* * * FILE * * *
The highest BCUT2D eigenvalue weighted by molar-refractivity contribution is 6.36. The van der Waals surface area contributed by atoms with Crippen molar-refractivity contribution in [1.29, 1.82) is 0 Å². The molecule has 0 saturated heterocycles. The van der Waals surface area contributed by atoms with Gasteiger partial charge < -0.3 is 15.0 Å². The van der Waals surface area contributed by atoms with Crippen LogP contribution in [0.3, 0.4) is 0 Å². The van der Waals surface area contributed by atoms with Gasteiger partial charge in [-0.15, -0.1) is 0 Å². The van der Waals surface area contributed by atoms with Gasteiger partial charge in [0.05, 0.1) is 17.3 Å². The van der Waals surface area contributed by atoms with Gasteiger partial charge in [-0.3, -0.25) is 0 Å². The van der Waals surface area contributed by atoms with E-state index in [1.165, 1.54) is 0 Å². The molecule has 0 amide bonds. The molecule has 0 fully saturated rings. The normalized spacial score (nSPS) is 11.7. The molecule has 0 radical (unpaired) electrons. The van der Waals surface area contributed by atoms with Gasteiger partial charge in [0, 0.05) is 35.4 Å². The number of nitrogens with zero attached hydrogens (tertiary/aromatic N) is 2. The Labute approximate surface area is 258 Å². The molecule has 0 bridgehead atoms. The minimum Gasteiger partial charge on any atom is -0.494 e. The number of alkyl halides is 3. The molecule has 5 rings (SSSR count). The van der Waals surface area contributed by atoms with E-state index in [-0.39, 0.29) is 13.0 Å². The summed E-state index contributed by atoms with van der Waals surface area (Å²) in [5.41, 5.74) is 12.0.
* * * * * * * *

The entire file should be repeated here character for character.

The highest BCUT2D eigenvalue weighted by molar-refractivity contribution is 6.36. The van der Waals surface area contributed by atoms with Crippen molar-refractivity contribution in [1.29, 1.82) is 0 Å². The molecule has 0 saturated heterocycles. The van der Waals surface area contributed by atoms with Gasteiger partial charge < -0.3 is 15.0 Å². The van der Waals surface area contributed by atoms with Crippen LogP contribution in [0.3, 0.4) is 0 Å². The van der Waals surface area contributed by atoms with Gasteiger partial charge in [-0.15, -0.1) is 0 Å². The van der Waals surface area contributed by atoms with Gasteiger partial charge in [0.05, 0.1) is 17.3 Å². The van der Waals surface area contributed by atoms with Gasteiger partial charge in [-0.3, -0.25) is 0 Å². The van der Waals surface area contributed by atoms with E-state index in [1.165, 1.54) is 0 Å². The molecule has 0 amide bonds. The molecule has 0 fully saturated rings. The normalized spacial score (nSPS) is 11.7. The molecule has 0 radical (unpaired) electrons. The van der Waals surface area contributed by atoms with Gasteiger partial charge in [0, 0.05) is 35.4 Å². The number of nitrogens with zero attached hydrogens (tertiary/aromatic N) is 2. The Labute approximate surface area is 258 Å². The molecule has 0 bridgehead atoms. The minimum Gasteiger partial charge on any atom is -0.494 e. The number of alkyl halides is 3. The molecule has 5 rings (SSSR count). The van der Waals surface area contributed by atoms with E-state index in [-0.39, 0.29) is 13.0 Å². The summed E-state index contributed by atoms with van der Waals surface area (Å²) in [5.41, 5.74) is 12.0.